Thymalin has been successfully used to treat patients after thymectomy and elderly patients with thymus involution (section 3.2).
Trials on the effectiveness of Cortexin (a complex peptide preparation from the cerebral cortex) in neurological practice have demonstrated its positive effects in elderly patients with brain dysfunctions caused by organic lesions of the brain and disturbed cerebral circulation (section 3.5).
Eyesight disorders are usual in ageing. The problem of a therapy for retinal degeneration is of an even greater general medical and social significance. The use of Retinalamin (a peptide preparation from the retina) in such cases has been shown to stimulate functions of photoreceptors and other cellular elements of the retina and promote the restoration of retinal photosensitivity. The drug normalises blood vessel permeability, diminishes manifestations of inflammation, and stimulates reparative processes in injured eye retina (section 3.3).
Treatment of patients with chronic prostatitis and benign hyperplasia (adenoma) of the prostate is among the most burning problems of present day geriatric urology and andrology. The use of Prostatilen, a polypeptide preparation from animal prostate, has been shown to reduce a number of symptoms of these diseases and improve male sexual performance (section 3.7).
Based on studies of cytomedins, a principally new approach to searching for physiologically active peptides and for their synthesis has been worked out. The approach implies the analysis of amino acid composition of complex polypeptide preparations, determination of the most prevalent amino acids in each preparation, and the design of primary structures of small peptides consisting of these amino acids (section 2.1.2). A technology for manufacturing of peptide regulators of thymus, brain, pineal gland, retina, and liver cells has been developed based on this approach.
Comparative studies of the biological activities of complex polypeptide preparations and respective synthetic peptides revealed parallelisms between their effects on various organs and tissues (Chapter 2). For example, Epitalon (Ala-Glu-Asp-Gly) as well as Epithalamin stimulates the pineal gland (section It is remarkable that peptides designed on the basis of Epithalamin and Retinalamin compositions appear to be identical, which is consistent with the histogenetic kinship of respective organs and points at common mechanisms of their peptidergic regulation. Administration of Epitalon to rats with hereditary pigmental degeneration of the retina prolongs the integrity of its structure and functions (section Another synthetic peptide, Vilon (Lys-Glu), designed on the basis of Thymalin, a thymic peptide extract, stimulates the expression of IL-2 gene in lymphocytes, which usually decreases with age (section 2.3.6). Intramuscular administration of Cortagen (Ala-Glu-Asp-Pro) designed on the basis of Cortexin amino acid composition stimulates the structural and functional restoration of damaged peripheral nerves (section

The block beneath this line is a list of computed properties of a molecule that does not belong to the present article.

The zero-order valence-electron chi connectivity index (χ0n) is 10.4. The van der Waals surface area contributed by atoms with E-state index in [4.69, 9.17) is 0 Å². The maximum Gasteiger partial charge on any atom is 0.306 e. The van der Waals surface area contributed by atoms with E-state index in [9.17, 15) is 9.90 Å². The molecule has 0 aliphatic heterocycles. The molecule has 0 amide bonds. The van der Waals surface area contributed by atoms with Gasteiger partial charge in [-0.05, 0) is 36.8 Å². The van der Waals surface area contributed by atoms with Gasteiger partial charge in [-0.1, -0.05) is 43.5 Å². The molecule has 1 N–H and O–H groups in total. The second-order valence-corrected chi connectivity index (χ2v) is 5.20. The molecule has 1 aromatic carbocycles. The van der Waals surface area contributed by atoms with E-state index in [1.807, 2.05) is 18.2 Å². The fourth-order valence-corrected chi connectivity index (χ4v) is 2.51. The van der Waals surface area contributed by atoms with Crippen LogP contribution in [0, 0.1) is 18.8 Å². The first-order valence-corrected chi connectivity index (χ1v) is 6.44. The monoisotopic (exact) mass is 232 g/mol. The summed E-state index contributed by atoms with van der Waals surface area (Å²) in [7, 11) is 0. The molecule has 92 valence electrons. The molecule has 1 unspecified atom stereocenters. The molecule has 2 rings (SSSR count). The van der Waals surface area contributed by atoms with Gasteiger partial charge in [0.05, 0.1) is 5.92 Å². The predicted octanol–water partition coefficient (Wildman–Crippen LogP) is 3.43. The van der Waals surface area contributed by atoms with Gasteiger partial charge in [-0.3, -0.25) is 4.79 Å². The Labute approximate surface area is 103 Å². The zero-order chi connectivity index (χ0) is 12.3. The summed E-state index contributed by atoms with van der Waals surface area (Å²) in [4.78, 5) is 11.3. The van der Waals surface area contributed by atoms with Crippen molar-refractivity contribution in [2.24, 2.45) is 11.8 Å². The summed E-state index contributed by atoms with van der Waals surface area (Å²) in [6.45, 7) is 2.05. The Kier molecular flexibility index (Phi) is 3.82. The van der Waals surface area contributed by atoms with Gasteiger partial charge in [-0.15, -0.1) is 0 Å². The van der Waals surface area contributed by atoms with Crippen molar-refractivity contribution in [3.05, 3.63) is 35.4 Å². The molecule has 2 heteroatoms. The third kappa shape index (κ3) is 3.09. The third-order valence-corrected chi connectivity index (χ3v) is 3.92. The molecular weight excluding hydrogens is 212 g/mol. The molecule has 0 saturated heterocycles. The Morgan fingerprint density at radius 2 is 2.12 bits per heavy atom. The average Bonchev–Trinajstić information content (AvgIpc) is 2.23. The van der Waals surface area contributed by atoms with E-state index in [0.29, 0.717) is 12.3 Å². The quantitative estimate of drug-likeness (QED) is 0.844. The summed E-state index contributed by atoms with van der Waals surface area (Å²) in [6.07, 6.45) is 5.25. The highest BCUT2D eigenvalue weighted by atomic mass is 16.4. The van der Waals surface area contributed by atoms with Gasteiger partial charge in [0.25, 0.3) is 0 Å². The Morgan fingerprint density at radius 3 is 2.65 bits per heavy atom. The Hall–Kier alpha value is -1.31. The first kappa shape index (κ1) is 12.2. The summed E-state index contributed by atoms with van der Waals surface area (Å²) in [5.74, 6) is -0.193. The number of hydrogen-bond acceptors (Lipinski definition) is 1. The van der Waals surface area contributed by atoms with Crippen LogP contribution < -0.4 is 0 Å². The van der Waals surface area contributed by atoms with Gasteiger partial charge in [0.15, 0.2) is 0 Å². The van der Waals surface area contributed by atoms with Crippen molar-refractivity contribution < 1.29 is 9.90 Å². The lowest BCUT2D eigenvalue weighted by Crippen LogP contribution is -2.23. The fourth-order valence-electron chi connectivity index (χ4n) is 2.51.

During thirty years of studying the role of peptides in ageing and of developing peptide geroprotectors, 23 bioregulatory preparations have been invented. Six of them are included in the State Pharmacopeia of the Russian Federation and 17 are licensed in Russia as biologically active food supplements.
The major part of this book is dedicated to the description and analysis of the results obtained in studies of Cytomedins and synthetic peptides designed on their basis. In the most recent experiments, the latest technological developments of molecular biology were employed, such as DNA-microarray technique for studying the effects of synthetic peptides on gene expression (section 2.3.6). However, it is obvious that the more convincing proof of the heuristic potency of cytomedin concept is provided through generally recognised achievements of molecular biology, the greater is the necessity to find correlations between Cytomedin concept and established facts and concepts of regulatory peptide biology. Issues relevant to that problem will be considered in Chapter 1 of this book within a minimal scope consistent with the format of this publication.

Approval of Ethic Committee

Following standard pre-clinical and clinical studies, peptide bioregulators were approved for medical application by the USSR Ministry of Health (later on Russian Ministry of Health), whose competence covered observation of ethic norms in studying new medicine:
1. Thymalin – USSR Ministry of Health Instruction # 1008 of 10.11.1982 (Reg. # 82.1008.8)
2. Thymogen – USSR Ministry of Health Instruction # 250 of 19.06.1990 (Reg. # 90.250.1)
3. Epithalamin – USSR Ministry of Health Instruction # 250 of 19.06.1990 (Reg. # 90.250.6)
4. Prostatilen – Russian Ministry of Health Instruction # 329 of 17.12.1992 (Reg. # 92.329.7)
5. Cortexin – Russian Ministry of Health Instruction # 136 of 19.04.1999 (Reg. # 99.136.14)
6. Retinalamin – Russian Ministry of Health Instruction # 212 of 01.06.1999 (Reg. # 99.212.7)
Ethic committee at the Federal department of the drug quality, efficacy and safety control was established in Russia in 1998. Peptide Vilon was covered by the Ethic committee approval in 2001 (Protocol # 20 of 28.11.2001).

Prof. F.I. Komarov, M.D., Ph.D.
Chairman of the Ethic committee
Active member of the Russian Academy of
Medical Sciences

Vol. 23 Supplement 3 - Special Issue, 2002